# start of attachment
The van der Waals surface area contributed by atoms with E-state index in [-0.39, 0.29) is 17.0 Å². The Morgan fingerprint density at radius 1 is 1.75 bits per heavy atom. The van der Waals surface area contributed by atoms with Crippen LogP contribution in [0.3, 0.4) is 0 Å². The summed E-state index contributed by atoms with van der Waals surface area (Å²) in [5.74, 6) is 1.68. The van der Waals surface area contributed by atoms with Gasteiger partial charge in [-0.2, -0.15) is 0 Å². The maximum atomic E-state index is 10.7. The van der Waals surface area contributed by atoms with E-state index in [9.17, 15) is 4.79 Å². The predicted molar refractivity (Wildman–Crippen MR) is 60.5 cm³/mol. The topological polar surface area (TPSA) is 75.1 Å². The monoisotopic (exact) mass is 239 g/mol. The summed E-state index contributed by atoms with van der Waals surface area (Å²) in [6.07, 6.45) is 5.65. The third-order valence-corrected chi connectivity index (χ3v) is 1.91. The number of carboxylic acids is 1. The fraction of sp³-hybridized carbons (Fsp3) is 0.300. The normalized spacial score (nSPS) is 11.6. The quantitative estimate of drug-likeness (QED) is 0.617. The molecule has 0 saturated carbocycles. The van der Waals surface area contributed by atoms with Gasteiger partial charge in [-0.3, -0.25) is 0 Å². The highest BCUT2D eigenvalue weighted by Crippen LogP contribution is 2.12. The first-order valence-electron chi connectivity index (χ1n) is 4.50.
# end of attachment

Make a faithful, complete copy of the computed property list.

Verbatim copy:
The van der Waals surface area contributed by atoms with E-state index in [-0.39, 0.29) is 17.0 Å². The Morgan fingerprint density at radius 1 is 1.75 bits per heavy atom. The van der Waals surface area contributed by atoms with Crippen LogP contribution in [0.3, 0.4) is 0 Å². The summed E-state index contributed by atoms with van der Waals surface area (Å²) in [5.74, 6) is 1.68. The van der Waals surface area contributed by atoms with Gasteiger partial charge in [-0.2, -0.15) is 0 Å². The maximum atomic E-state index is 10.7. The van der Waals surface area contributed by atoms with E-state index in [9.17, 15) is 4.79 Å². The predicted molar refractivity (Wildman–Crippen MR) is 60.5 cm³/mol. The topological polar surface area (TPSA) is 75.1 Å². The monoisotopic (exact) mass is 239 g/mol. The summed E-state index contributed by atoms with van der Waals surface area (Å²) in [6.07, 6.45) is 5.65. The third-order valence-corrected chi connectivity index (χ3v) is 1.91. The number of carboxylic acids is 1. The fraction of sp³-hybridized carbons (Fsp3) is 0.300. The normalized spacial score (nSPS) is 11.6. The quantitative estimate of drug-likeness (QED) is 0.617. The molecule has 0 saturated carbocycles. The van der Waals surface area contributed by atoms with Gasteiger partial charge in [-0.3, -0.25) is 0 Å². The highest BCUT2D eigenvalue weighted by Crippen LogP contribution is 2.12. The first-order valence-electron chi connectivity index (χ1n) is 4.50.